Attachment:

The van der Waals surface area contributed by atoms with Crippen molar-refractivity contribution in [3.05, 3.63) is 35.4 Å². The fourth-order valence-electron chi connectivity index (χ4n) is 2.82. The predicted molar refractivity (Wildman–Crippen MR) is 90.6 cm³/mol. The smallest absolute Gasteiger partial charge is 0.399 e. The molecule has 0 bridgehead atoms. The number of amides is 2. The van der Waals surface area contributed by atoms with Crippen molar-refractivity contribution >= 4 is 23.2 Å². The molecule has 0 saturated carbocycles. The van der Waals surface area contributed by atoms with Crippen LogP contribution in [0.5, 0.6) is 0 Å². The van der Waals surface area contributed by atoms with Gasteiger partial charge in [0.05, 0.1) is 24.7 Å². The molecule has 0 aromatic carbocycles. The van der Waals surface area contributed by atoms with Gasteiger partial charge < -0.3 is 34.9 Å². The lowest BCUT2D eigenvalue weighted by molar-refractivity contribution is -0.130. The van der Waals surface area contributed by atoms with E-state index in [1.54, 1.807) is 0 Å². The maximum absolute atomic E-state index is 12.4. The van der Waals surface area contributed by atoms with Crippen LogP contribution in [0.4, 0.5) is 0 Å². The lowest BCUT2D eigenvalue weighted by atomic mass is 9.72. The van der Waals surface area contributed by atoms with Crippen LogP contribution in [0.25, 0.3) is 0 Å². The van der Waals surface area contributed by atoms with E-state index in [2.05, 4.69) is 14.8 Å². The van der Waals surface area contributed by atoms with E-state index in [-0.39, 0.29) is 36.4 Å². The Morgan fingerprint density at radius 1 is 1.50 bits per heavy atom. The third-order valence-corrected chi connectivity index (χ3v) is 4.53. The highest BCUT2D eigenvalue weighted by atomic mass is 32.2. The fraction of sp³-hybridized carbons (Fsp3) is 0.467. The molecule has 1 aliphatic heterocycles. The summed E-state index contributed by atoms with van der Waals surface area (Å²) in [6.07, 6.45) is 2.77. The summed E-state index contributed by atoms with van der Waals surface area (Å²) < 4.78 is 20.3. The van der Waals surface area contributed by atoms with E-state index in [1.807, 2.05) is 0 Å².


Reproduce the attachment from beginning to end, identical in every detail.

The van der Waals surface area contributed by atoms with Crippen molar-refractivity contribution in [3.05, 3.63) is 35.4 Å². The fourth-order valence-electron chi connectivity index (χ4n) is 2.82. The predicted molar refractivity (Wildman–Crippen MR) is 90.6 cm³/mol. The smallest absolute Gasteiger partial charge is 0.399 e. The molecule has 0 bridgehead atoms. The number of amides is 2. The van der Waals surface area contributed by atoms with Crippen molar-refractivity contribution >= 4 is 23.2 Å². The molecule has 0 saturated carbocycles. The van der Waals surface area contributed by atoms with Crippen LogP contribution in [0.5, 0.6) is 0 Å². The van der Waals surface area contributed by atoms with Gasteiger partial charge in [0.05, 0.1) is 24.7 Å². The molecule has 0 aromatic carbocycles. The van der Waals surface area contributed by atoms with Gasteiger partial charge < -0.3 is 34.9 Å². The lowest BCUT2D eigenvalue weighted by molar-refractivity contribution is -0.130. The van der Waals surface area contributed by atoms with E-state index in [1.54, 1.807) is 0 Å². The maximum absolute atomic E-state index is 12.4. The van der Waals surface area contributed by atoms with Crippen LogP contribution in [0.4, 0.5) is 0 Å². The lowest BCUT2D eigenvalue weighted by atomic mass is 9.72. The van der Waals surface area contributed by atoms with Crippen LogP contribution in [0.25, 0.3) is 0 Å². The van der Waals surface area contributed by atoms with E-state index in [2.05, 4.69) is 14.8 Å². The van der Waals surface area contributed by atoms with E-state index in [-0.39, 0.29) is 36.4 Å². The Morgan fingerprint density at radius 1 is 1.50 bits per heavy atom. The third-order valence-corrected chi connectivity index (χ3v) is 4.53. The highest BCUT2D eigenvalue weighted by atomic mass is 32.2. The fraction of sp³-hybridized carbons (Fsp3) is 0.467. The molecule has 1 aliphatic heterocycles. The summed E-state index contributed by atoms with van der Waals surface area (Å²) in [6.07, 6.45) is 2.77. The summed E-state index contributed by atoms with van der Waals surface area (Å²) < 4.78 is 20.3. The van der Waals surface area contributed by atoms with E-state index in [1.807, 2.05) is 0 Å².